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There are two opposite tendencies in life. The first is to think that the success or failure of the things around us depends entirely on our own actions and effort. We burn ourselves out because we think that if we don’t do it, no one will. The second tendency is to think that what we do doesn’t matter because our actions can’t change anything. We assume either that someone else will do it or that things will happen a certain way regardless of our actions. We also tend to bring these tendencies into the Christian life and our relationship with God. Sometimes, it feels as if God is absent and we have to do it all on our own. Other times, we lazily fall back on His providence, using God’s sovereignty as an excuse to not live out His calling for us. While most likely you have a tendency in one of these directions, we all do both at different times (normally defaulting to the one that benefits us at the moment).

But, properly understood, the Christian life is one of balance. We shouldn’t work ourselves to death as if it’s all up to us, but we also shouldn’t sit around telling ourselves that God is sovereign and will do it on His own. Psalm 127:1-2 says, “Unless the LORD builds the house, those who build it labor in vain. Unless the LORD watches over the city, the watchman stays awake in vain. It is in vain that you rise up early and go late to rest, eating the bread of anxious toil; for he gives to his beloved sleep.” There are two things to notice in this passage. The first is the combining of God’s work and man’s work. God’s work is the more important of the two, but the laborers are still working and the watchmen are still watching. The second thing to notice is the analogy used in verse 2: “eating the bread of anxious toil.” We tend to think of anxiety as something that is thrust upon us. “I’m anxious because I have too much to do.” But here the Psalmist is saying that anxiety is something we consume, something that we take upon ourselves. How often do we make ourselves needlessly anxious because we don’t believe that God is at work in the world? We carry the weight of the world because we believe it is all up to us. The reality is that God is working through believers everywhere to bring about His kingdom and to reveal His glory. When we worry, we are eating the moldy bread of anxiety rather than the fresh, warm bread of God’s love and compassion towards us.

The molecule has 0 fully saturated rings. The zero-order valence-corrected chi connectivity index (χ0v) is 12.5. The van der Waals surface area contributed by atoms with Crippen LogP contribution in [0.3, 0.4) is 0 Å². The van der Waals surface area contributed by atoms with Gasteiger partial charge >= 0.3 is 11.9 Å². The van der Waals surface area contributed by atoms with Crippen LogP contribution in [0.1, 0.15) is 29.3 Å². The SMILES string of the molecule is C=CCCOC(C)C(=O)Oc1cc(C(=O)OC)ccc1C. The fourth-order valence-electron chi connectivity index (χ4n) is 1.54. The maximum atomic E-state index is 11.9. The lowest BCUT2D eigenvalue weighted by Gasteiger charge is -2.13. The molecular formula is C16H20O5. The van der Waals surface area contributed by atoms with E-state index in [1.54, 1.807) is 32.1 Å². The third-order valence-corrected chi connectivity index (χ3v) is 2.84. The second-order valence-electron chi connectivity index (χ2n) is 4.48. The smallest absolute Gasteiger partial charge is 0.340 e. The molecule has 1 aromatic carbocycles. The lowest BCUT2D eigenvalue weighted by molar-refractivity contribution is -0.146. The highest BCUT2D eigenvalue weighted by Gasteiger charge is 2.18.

Few things reveal to us just how little we trust in God like Sunday. We are called to put everything aside and rest; instead, we enter church Sunday morning with a thousand different thoughts about the pressures of life. The Sabbath rest on Sunday is a good gift from God: a chance to rest in His provision and love. As you come to worship this Sunday remember that God is present among us, at work in and through us, and is spreading His Kingdom. So come to church this Sunday and cast your cares on Him. Let the knowledge that He is at work lead you to rest in and worship Him.


Scripture: Zechariah 4:1-5:11
Sermon: God’s Church Advances By His Power


Hallelujah, Praise Jehovah (arr. Indelible Grace)
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Lion of Judah (Robin Mark)
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Let Your Kingdom Come (Bob Kauflin)
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Go Labor On  (Shane Martin)
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Song of Preparation: All Things New (Red Mountain Music)
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Song of Response: Sing to the King (Billy Foote)
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Written by : uptownworship


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